In general, gentlemen of the jury, if you want to apply to the press Article 367 on calumny as interpreted by the public prosecution, then you abolish freedom of the press by means of the Penal Code, whereas you have recognised this freedom by a Constitution and won it by a revolution. You sanction every arbitrary action of the officials, you permit every official villainous action, you punish only the denunciation of villainy. What then is the use of the hypocrisy of a free press? If existing laws enter into open contradiction to a newly achieved stage of social development, then it is up to you, gentlemen of the jury, to come between the dead behests of the law and the living demands of society. It is up to you then to anticipate legislation until it knows how to comply with social needs. This is the noblest attribute of the assize court. In the present case, gentlemen, this task is facilitated for you by the letter of the law itself. You have only to interpret it in the sense of our time, our political rights, and our social needs.

Article 367 concludes with the following words:

“The present provision is not applicable to facts which the law permits to be made public, nor to those which, owing to the nature of his office or his duty, the author of the imputation was bound to reveal or prevent.”

There is no doubt, gentlemen, that the legislator was not thinking of the free press when he spoke of the duty of denunciation. But neither did he think that this article would ever be applied to the free press. It is well known that under Napoleon there was no freedom of the press. Hence if you want to apply the law to a stage of political and social development for which it was not intended, then apply it fully, expound it in the spirit of our time, let the press have the benefit also of this concluding sentence of Article 367.

Article 367, taken in the narrow sense of the public prosecution, excludes proof of truth and only permits denunciation when it is supported by public documents or already available judicial verdicts. Why should the press post festum, after a judgment has been pronounced, still make its denunciation? It is by profession the public watchdog, the tireless denouncer of those in power, the omnipresent eye, the omnipresent mouthpiece of the people’s spirit that jealously guards its freedom. If you interpret Article 367 in this sense, and that is how you must interpret it if you do not want to take away the freedom of the press in the interests of governmental power, the Code offers you at the same time a means of dealing with encroachments of the press. According to Article 372, in a case of denunciation, the proceedings and decision regarding the offence of calumny should be suspended during the investigation of the facts. According to Article 373, a denunciation which proves to be a calumny is punishable.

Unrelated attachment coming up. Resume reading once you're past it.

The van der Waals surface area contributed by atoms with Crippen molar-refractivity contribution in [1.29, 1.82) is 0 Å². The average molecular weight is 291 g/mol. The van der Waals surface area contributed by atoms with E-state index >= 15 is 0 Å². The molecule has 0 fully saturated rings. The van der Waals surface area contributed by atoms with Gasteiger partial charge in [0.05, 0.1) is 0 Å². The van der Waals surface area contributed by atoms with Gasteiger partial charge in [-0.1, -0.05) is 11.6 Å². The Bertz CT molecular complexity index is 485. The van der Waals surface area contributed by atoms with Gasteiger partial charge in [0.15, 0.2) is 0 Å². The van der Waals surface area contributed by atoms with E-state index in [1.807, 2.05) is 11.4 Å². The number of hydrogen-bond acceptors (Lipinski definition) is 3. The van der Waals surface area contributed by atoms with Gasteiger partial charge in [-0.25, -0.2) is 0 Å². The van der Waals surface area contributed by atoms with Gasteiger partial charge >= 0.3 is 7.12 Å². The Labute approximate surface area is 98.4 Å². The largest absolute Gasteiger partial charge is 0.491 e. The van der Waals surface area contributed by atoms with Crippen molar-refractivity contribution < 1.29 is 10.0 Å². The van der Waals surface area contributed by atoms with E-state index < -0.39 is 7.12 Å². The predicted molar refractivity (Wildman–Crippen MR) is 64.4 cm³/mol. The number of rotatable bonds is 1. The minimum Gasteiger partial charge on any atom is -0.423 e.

Gentlemen, you need only to glance at the incriminated article to convince yourselves that the Neue Rheinische Zeitung far from having any intention of insult or calumny, merely fulfilled its duty of denunciation when it attacked the local prosecuting magistrates and police. The hearing of the witnesses has proved to you that in regard to the police we have reported only the real facts.

The point of the whole article, however, lies in the prophecy of the subsequently carried out counter-revolution; it is an attack on the Hansemann Ministry, which marked its entry by the peculiar assertion that the greater the police force, the freer the state. This Ministry imagined that the aristocracy had been defeated and that only one task remained for it to accomplish: to rob the people of their revolutionary achievements in the interests of a particular class, the bourgeoisie. Thus it paved the way for the feudal counter-revolution. What we denounced in the incriminated article was nothing more and nothing less than the obvious phenomenon, from the evidence of our most immediate surroundings, of systematic counter-revolutionary activity on the part of the Hansemann Ministry and the German governments in general.